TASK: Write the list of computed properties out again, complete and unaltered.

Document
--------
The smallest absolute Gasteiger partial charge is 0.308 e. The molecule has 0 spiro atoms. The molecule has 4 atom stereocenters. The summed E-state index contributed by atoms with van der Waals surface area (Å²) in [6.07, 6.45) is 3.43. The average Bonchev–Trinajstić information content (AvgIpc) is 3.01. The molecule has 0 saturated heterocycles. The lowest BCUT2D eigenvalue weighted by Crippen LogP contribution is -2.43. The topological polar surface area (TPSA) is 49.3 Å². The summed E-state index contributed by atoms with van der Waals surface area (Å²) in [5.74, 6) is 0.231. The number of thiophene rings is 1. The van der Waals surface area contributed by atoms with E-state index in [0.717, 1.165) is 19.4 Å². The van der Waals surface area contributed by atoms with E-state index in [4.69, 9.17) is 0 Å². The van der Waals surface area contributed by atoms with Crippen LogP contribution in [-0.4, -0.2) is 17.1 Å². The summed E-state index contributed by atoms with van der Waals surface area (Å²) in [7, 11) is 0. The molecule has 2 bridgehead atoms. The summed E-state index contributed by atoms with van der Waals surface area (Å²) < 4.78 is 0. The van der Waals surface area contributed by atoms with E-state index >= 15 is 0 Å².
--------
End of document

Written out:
The smallest absolute Gasteiger partial charge is 0.308 e. The molecule has 0 spiro atoms. The molecule has 4 atom stereocenters. The summed E-state index contributed by atoms with van der Waals surface area (Å²) in [6.07, 6.45) is 3.43. The average Bonchev–Trinajstić information content (AvgIpc) is 3.01. The molecule has 0 saturated heterocycles. The lowest BCUT2D eigenvalue weighted by Crippen LogP contribution is -2.43. The topological polar surface area (TPSA) is 49.3 Å². The summed E-state index contributed by atoms with van der Waals surface area (Å²) in [5.74, 6) is 0.231. The number of thiophene rings is 1. The van der Waals surface area contributed by atoms with E-state index in [0.717, 1.165) is 19.4 Å². The van der Waals surface area contributed by atoms with E-state index in [4.69, 9.17) is 0 Å². The van der Waals surface area contributed by atoms with Crippen LogP contribution in [-0.4, -0.2) is 17.1 Å². The summed E-state index contributed by atoms with van der Waals surface area (Å²) in [7, 11) is 0. The molecule has 2 bridgehead atoms. The summed E-state index contributed by atoms with van der Waals surface area (Å²) < 4.78 is 0. The van der Waals surface area contributed by atoms with E-state index >= 15 is 0 Å².